I am an amateur naturalist trying to discover everything living in my garden.
Spring is well and truly springing here in Oxfordshire. Soon animals and plants will be appearing in my garden faster than I can photograph them, let alone write about them. Whilst things are still moderately calm therefore, I'm seizing the moment to press on with my task of cataloguing my garden's lichens.
Quietly going about its business, photo 1 (click on photos to enlage) shows a black crustose lichen (for the uninitiated, see my explanation here) that decorates my garden wall in places. Photo 2 is a closeup (I've slightly digitally sharpened this image using software).
I'm no expert, and happy to be corrected, but from what I can tell from leafing through my copy of Lichens (Frank Doson), although there are numerous lichens with black fruiting bodies ('apothecia') on otherwise coloured 'backgrounds' ('thalli'), there are only a handful of mostly- or wholly-black crustose lichens to be found in Britain. A number are marine. Verrucaria maura, for example, is common on rocky shorelines where it is somtimes mistaken for oil pollution.
Of the mostly black, 'land-locked', lichens, I spent some time looking at the photos of Verrucaria nigrescens on the excellent 'UK Lichens' site. Looking closely however, this seems to have a more chocolate-brown thallus, albeit one peppered with many black 'perithecia' (see my definition here).
On balance therefore I'm tentatively identifying my lichen as Placynthium nigrum which my copy of Dobson describes as being "Very common, mainly on hard calcareous substrates throughout Britain. Often found on flat tombstones and cement".
A slight puzzle is that the photo in Dobson shows a more powdery ('coralloid') surface than is evident in my photo 2, although the book adds this lichen may be "sometimes smooth and cracked especially in polluted areas". Where I live is rural and I don't believe especially polluted. That said, some lichens are extraordinarily sensitive to even minute amounts of air pollution - whole books have been written on this topic. Anyhow this variability in texture gives me some added confidence in my identification.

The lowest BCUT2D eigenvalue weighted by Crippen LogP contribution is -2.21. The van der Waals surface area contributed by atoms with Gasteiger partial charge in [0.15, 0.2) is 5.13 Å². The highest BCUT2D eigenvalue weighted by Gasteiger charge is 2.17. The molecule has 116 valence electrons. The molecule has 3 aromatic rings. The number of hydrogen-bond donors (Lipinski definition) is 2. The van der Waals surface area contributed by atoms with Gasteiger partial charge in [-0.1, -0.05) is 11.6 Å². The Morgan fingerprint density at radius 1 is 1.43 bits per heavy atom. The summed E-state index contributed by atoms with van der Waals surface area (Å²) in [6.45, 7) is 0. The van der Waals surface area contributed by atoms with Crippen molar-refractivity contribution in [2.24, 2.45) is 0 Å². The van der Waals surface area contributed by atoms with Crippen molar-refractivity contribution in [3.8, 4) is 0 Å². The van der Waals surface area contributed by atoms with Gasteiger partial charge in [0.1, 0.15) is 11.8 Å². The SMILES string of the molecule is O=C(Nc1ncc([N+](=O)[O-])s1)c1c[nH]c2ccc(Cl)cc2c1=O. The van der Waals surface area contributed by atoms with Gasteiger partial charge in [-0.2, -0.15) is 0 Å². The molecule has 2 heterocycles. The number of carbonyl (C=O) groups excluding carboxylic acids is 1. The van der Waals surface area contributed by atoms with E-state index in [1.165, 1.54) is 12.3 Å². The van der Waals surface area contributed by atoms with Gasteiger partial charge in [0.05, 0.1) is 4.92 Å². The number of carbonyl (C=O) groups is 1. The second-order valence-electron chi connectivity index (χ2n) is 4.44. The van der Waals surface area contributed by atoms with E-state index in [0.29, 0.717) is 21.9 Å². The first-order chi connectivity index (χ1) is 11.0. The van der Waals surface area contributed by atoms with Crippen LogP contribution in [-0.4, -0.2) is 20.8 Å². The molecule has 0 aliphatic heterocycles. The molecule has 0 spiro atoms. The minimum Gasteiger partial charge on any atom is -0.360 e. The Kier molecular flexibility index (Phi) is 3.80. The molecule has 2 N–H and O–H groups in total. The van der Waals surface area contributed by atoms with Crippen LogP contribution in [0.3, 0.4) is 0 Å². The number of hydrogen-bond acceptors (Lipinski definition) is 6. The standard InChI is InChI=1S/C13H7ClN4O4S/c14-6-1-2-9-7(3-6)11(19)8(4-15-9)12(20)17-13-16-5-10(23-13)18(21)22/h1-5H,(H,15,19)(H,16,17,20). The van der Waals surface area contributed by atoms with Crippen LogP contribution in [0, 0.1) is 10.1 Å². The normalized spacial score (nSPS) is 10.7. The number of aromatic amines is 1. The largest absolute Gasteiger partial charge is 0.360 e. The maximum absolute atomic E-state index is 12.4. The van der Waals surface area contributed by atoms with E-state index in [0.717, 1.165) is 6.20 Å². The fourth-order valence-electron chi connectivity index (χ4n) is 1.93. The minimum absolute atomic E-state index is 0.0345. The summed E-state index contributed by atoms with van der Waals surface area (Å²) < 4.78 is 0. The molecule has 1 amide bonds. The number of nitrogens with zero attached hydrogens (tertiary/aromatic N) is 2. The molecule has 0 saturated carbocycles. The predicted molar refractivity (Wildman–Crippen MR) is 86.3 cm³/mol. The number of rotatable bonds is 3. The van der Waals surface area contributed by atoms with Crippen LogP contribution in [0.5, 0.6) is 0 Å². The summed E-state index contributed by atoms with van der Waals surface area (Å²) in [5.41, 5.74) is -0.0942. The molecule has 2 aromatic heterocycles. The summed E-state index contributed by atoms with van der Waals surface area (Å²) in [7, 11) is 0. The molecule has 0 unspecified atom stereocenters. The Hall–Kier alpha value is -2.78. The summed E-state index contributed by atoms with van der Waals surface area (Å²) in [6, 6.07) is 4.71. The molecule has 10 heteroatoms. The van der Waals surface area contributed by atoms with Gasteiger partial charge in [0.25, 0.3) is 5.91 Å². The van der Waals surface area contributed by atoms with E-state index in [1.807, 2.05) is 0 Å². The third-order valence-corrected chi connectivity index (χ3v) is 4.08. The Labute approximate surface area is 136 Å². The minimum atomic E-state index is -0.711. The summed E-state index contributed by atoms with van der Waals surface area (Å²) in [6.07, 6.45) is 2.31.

Turning to my copy of Lichens (Oliver Gilbert, New Naturalist Library) a nice thing to discover was some growth-rate data for Placynthium nigrum. I learn that young patches expand their radius at 1.66mm/year and mature patches at 0.08mm/year. Lichenometry is the technique of dating old structures (churches, stone circles etc.) by studying their lichen populations - you can find an article here. Applying the data above to the approximately circular, 10mm-radius, patch in photo 2 ages my lichen at between 6- and 125-years old! Not the most exact figure I grant you, but fun to know.
As I commented in a recent posting, I am puzzled by the colours lichens adopt. Over the millenia animals have been driven to evolve their numerously-coloured fur coats, feathers and exoskeletons so as to optimally attract mates, hide from predators, advertise their venomous stings etc. Similarly my amateur's understanding is that plants are mostly green by virtue of the need to pack their leaves and stems with chlorophyll. Even various of the larger mushrooms have evolved specific colours, presumably to alert browsers to their poisonous nature or advertise their presence to 'pollinating' (botanists may wish to turn away at this point!) insects. Some even glow in the dark for this very purpose. But how it is that some lichens on my garden stonework gain advanatage by being coloured matt black, whilst others 'prefer' greyish/white and still others, bright yellow, I struggle to guess. Can anyone help?
Today's posting brings my garden lichen species-count to eight. I feels that I may be approaching completion with regard to this particular lifeform. Until, that is, I find another dozen species through more careful inspection of my garden's rocks and trees. Stood outside earlier today for example, when acquiring the photos above I was aware only of our black friend and of the grey-white patches which (though I haven't checked in detail) I'm assuming is our old friend Verrucaria. Sitting now at my computer screen however, staring at an enlarged version of the photo 1, I'm suddenly noticing the array of tiny orange blobs towards the centre of the image. Time to go back outside methinks!